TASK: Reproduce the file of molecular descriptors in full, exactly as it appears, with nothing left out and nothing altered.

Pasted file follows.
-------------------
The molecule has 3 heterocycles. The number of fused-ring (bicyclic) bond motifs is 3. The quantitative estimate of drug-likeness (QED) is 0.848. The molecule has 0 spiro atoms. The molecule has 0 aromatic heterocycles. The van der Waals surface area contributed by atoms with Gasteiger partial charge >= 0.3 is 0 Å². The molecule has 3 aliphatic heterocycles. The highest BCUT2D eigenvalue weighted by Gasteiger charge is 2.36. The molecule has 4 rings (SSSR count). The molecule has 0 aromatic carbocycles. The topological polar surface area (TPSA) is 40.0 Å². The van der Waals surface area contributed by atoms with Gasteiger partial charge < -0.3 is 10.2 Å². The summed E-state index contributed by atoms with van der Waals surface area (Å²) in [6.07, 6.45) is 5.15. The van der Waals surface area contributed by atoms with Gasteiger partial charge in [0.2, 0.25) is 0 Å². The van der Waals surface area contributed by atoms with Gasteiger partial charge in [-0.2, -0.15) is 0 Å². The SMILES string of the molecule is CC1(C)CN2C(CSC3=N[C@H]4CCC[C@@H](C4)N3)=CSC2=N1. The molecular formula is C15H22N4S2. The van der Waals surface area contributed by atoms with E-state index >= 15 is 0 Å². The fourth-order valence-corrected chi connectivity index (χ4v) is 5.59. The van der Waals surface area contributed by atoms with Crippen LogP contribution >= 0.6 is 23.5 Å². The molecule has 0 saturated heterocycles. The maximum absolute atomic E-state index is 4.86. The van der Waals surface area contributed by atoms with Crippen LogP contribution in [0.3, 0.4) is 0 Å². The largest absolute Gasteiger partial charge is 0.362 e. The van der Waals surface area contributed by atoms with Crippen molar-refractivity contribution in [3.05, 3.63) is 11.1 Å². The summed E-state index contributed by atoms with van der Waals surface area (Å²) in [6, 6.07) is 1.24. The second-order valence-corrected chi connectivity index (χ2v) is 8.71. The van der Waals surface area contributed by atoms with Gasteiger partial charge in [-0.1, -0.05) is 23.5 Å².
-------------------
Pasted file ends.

The molecule has 3 heterocycles. The number of fused-ring (bicyclic) bond motifs is 3. The quantitative estimate of drug-likeness (QED) is 0.848. The molecule has 0 spiro atoms. The molecule has 0 aromatic heterocycles. The van der Waals surface area contributed by atoms with Gasteiger partial charge >= 0.3 is 0 Å². The molecule has 3 aliphatic heterocycles. The highest BCUT2D eigenvalue weighted by Gasteiger charge is 2.36. The molecule has 4 rings (SSSR count). The molecule has 0 aromatic carbocycles. The topological polar surface area (TPSA) is 40.0 Å². The van der Waals surface area contributed by atoms with Gasteiger partial charge < -0.3 is 10.2 Å². The summed E-state index contributed by atoms with van der Waals surface area (Å²) in [6.07, 6.45) is 5.15. The van der Waals surface area contributed by atoms with Gasteiger partial charge in [0.2, 0.25) is 0 Å². The van der Waals surface area contributed by atoms with Gasteiger partial charge in [-0.2, -0.15) is 0 Å². The SMILES string of the molecule is CC1(C)CN2C(CSC3=N[C@H]4CCC[C@@H](C4)N3)=CSC2=N1. The molecular formula is C15H22N4S2. The van der Waals surface area contributed by atoms with E-state index >= 15 is 0 Å². The fourth-order valence-corrected chi connectivity index (χ4v) is 5.59. The van der Waals surface area contributed by atoms with Crippen LogP contribution >= 0.6 is 23.5 Å². The molecule has 0 saturated heterocycles. The maximum absolute atomic E-state index is 4.86. The van der Waals surface area contributed by atoms with Crippen LogP contribution in [0.3, 0.4) is 0 Å². The largest absolute Gasteiger partial charge is 0.362 e. The van der Waals surface area contributed by atoms with Crippen molar-refractivity contribution in [3.05, 3.63) is 11.1 Å². The summed E-state index contributed by atoms with van der Waals surface area (Å²) in [6, 6.07) is 1.24. The second-order valence-corrected chi connectivity index (χ2v) is 8.71. The van der Waals surface area contributed by atoms with Gasteiger partial charge in [-0.1, -0.05) is 23.5 Å².